ALBUM REVIEW: Sea Power – Everything Was Forever | NARC. | Reliably Informed | Music and Creative Arts News for Newcastle and the North East

Narc. Magazine Online

Reliably informed


Golden Chariot Records

Released: 11.02.22







If the name feels vaguely familiar, there’s a reason for that: having decided to trim their name in advance of the release of their latest album as a rejection of parochial and imperial values – no British please, we’re humanists – the band now known as just Sea Power will be instantly recognisable to even the most cursory fan on Everything Was Forever.

Occupying an odd, almost extinct niche within the music industry, Sea Power survived hype by never becoming too commercial a prospect, outlived irrelevancy by sticking to their guns and with the support of a dogged, fanatical following, becoming that more recently extinct species of a genuine, beloved cult act. By the sounds of this record, that space in the margins of the mainstream seems to suit them just fine.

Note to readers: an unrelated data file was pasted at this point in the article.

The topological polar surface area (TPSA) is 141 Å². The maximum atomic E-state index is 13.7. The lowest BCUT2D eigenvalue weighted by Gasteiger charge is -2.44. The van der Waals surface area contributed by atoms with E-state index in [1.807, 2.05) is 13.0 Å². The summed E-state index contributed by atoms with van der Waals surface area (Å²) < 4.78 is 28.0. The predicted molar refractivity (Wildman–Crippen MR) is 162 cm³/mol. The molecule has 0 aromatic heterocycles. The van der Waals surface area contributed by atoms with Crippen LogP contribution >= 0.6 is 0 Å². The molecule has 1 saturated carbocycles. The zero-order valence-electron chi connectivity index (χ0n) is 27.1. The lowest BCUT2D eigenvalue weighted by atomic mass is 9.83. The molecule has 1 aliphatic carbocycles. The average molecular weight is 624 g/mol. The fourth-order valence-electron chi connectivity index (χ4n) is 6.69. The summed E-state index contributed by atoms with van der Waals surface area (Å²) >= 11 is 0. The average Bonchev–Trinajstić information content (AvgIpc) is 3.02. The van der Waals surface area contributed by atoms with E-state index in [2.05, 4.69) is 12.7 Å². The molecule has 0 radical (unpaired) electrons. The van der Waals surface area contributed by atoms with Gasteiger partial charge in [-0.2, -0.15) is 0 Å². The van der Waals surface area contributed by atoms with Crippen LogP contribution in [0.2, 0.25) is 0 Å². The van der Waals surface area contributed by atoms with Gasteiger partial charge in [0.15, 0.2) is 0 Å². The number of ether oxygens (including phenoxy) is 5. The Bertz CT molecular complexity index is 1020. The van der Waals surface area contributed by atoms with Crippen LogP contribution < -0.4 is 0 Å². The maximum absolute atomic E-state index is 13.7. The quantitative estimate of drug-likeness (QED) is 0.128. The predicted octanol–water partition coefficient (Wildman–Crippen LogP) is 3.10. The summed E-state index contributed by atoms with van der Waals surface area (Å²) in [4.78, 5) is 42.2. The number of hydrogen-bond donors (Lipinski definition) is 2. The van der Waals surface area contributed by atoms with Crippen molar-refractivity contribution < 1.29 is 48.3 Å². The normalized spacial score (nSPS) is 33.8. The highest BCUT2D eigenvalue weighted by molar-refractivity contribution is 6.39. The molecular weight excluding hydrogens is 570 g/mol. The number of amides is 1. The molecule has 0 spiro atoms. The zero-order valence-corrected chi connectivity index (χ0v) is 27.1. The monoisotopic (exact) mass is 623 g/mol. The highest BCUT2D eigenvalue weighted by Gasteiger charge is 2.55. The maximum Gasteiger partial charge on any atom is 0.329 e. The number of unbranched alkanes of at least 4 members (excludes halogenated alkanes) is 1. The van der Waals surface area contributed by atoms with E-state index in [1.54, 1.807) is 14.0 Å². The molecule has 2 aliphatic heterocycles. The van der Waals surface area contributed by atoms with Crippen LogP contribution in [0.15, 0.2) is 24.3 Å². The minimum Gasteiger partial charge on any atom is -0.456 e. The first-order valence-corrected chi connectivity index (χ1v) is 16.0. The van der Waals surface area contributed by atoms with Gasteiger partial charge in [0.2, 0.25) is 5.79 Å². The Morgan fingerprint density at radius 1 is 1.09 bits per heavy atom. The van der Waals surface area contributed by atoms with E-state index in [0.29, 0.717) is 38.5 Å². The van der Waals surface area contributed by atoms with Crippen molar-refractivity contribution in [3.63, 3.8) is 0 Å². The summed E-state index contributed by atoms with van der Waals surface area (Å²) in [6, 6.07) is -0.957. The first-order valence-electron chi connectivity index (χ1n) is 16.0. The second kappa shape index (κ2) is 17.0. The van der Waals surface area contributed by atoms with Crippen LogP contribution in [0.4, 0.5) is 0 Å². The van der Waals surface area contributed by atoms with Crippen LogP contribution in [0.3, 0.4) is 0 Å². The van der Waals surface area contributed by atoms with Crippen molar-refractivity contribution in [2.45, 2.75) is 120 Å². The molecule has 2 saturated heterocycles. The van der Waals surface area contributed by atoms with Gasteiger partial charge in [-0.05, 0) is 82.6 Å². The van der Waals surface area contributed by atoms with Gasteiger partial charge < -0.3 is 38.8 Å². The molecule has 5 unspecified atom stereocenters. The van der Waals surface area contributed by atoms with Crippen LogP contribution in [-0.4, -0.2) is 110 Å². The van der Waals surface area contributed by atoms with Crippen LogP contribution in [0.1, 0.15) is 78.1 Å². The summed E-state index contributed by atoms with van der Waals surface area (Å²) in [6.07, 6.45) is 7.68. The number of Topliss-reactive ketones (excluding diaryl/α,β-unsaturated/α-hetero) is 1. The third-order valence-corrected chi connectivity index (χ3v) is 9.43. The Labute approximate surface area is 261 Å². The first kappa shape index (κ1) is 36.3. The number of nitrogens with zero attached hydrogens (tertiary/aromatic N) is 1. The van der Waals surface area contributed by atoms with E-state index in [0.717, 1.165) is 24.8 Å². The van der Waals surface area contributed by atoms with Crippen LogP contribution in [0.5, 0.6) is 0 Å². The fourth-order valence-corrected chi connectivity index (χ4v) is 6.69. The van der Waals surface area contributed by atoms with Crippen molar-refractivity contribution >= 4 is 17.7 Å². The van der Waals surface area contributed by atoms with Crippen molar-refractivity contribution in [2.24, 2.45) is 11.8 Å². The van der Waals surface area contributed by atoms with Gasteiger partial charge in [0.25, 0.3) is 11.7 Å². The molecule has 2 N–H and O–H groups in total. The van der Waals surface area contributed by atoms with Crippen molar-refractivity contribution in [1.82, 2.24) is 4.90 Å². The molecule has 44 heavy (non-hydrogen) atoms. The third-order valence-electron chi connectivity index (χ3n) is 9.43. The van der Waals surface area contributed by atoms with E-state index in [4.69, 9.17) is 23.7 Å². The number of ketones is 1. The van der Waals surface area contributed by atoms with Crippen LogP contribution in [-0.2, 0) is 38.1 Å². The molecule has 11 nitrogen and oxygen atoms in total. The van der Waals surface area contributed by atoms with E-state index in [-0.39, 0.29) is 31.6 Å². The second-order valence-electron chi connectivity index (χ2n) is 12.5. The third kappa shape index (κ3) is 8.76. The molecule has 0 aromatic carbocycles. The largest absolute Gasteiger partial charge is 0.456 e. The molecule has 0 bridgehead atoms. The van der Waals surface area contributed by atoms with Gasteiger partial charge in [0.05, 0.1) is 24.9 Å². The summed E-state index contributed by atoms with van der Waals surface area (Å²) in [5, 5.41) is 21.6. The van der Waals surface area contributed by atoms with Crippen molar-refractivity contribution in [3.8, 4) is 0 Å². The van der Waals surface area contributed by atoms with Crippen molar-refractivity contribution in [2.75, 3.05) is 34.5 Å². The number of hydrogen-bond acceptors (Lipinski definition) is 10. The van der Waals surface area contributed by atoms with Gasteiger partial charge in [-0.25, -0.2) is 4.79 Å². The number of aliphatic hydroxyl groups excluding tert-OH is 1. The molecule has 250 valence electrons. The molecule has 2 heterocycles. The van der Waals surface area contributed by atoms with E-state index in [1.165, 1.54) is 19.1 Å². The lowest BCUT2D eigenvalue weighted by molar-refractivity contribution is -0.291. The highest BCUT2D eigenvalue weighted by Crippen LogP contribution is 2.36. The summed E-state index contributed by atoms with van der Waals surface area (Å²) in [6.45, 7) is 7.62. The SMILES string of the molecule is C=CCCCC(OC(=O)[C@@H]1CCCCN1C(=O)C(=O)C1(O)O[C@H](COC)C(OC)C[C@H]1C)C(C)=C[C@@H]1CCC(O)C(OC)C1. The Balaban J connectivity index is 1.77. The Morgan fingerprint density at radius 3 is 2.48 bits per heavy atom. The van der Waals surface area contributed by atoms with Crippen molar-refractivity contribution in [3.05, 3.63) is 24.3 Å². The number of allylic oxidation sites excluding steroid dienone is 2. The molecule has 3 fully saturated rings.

Much of the first six tracks feels like an enjoyable exercise in throat clearing, a run through of the assorted modes Sea Power have worked in over the years – the rural Galaxie 500 worship of Fire Escape In The Sea, sky-scraping post-rock on Two Fingers, or Doppelganger’s rambunctious post-punk – that makes for a fun precis of just what Sea Power are about, but not too much more.

Instead, the real heart of Everything Was Forever lies in its perversely backloaded end stretch: Folly’s fizzing synth pop is as immediate a single they’ve ever written, Green Goddess an exercise in rock music as all-consuming empathy and the album’s outright masterpiece Lakeland Echo, a Lake District hymnal that also serves as a warm tribute to dual songwriters/frontmen Jan and Neil Wilkinson’s late father.

For all of Everything Was Forever’s virtues however, it does serve as a slightly unwelcome confirmation that their more immoderate and playful side seems to have largely fallen by the wayside: unwieldy as it might have been, the brash ambition of an album like Valhalla Dancehall is missed here.

If not a statement of grand rebirth then, Sea Power’s first release under their amended moniker finds them continuing down their own distinctive path – one that any fellow travellers will always be welcomed down with a kindly embrace and some bracing refreshment.


Like this story? Share it!

Subscribe to our mailout